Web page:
ANNAPOLIS, Md. (WJZ) — Gov. Larry Hogan said effective Wednesday at 5 p.m., indoor dining at restaurants and bars will go back to 50% capacity, citing the seven-day surge in coronavirus cases in Maryland.
The governor said the Maryland Department of Health has also issued a new public health advisory strongly warning against indoor gatherings of 25 people or more. He said those who violate the new restrictions could face fines and/or jail time.READ MORE: Man Shot, Killed In Northwest Baltimore
The state is also implementing mandatory telework for all state employees who are approved to do so, except for essential, direct, public-facing services and essential personnel.
In addition, the health department will issue an emergency order to activate alternative care site capacity and provide staffing support and clinical care to nursing homes.
Speaking of nursing homes, they are also encouraging visitors to get tested before seeing loved ones. They also say staff should avoid gatherings and nursing homes should stock up on PPE headed into winter.
Hogan said since he spoke last week, the state is seeing widespread community transmission. Maryland’s case rate has risen to 19.8 per 100,000, a 36% increase in the past week. The case rates are above 10 per 100,000 in 18 jurisdictions and above 20 per 100,000 in seven jurisdictions.
Baltimore City is one of the 11 jurisdictions that have surpassed the 5% positivity rate benchmark.
The state’s contact tracing data continues to indicate that family gatherings are the most common activity among those recently infected. There is also a marked increase in the number of people infected who recently dined indoors at a restaurant and among those who have traveled out of state.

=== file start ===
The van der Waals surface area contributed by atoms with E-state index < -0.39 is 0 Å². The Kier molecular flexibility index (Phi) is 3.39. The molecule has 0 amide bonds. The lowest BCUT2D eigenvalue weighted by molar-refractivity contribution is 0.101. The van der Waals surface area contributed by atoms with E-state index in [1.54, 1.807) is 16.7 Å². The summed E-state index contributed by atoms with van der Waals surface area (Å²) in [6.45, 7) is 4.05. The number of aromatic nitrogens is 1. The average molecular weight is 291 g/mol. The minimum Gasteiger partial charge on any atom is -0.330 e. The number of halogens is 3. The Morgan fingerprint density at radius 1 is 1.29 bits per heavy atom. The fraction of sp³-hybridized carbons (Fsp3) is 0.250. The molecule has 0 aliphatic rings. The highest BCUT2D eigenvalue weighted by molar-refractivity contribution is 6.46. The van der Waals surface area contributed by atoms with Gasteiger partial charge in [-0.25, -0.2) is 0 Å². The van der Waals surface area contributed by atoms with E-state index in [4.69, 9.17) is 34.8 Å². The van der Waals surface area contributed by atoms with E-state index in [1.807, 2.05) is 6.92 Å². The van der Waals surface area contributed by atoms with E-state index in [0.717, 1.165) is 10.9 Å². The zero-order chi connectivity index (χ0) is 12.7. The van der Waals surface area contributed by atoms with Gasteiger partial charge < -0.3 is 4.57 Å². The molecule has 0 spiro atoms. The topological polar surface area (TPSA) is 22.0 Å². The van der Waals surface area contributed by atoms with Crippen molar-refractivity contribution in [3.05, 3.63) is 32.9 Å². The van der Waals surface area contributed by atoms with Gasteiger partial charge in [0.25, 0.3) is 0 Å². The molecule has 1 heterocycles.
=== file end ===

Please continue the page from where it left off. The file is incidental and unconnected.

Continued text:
He added too many businesses are failing to comply with state regulations and orders.
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Before announcing new restrictions, he warned that the virus has returned to Maryland in a big way.READ MORE: Now In Purple And Black, Villanueva Reflects On Ravens-Steelers Rivalry. But It's No El Clásico, He Says
“We cannot afford to ignore these trends and patterns,” he said, adding warning lights that while warning signs were starting to blink on the dashboard last week– the state has now crossed over into the danger zone.
“We do not want to take actions that will further burden our struggling small businesses or actions to shut down our economy. Our primary goals continue to be keeping our hospitals from overflowing and stopping more Marylanders from dying,” he said.
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The main thing to know for Baltimore: masks are now required in all outdoor spaces, regardless of social distancing, and inside any business or establishment; and Baltimore is moving back to Phase 1, which means 25% capacity inside businesses and restaurants.
There are two new items for the city. Indoor dining will close at 11 p.m. rather than the previously stated 10 p.m. and taverns, that normally operate on more alcohol than food sales, can sell prepackaged goods to go.
Montgomery County is heading back to 25% capacity for various businesses as well.
He commended the local jurisdictions for making an effort to jump ahead of the surge, but also urged counties to step up the pace of their relief efforts.
The deadline for state and local governments to spend CARES Act funding is December 30.
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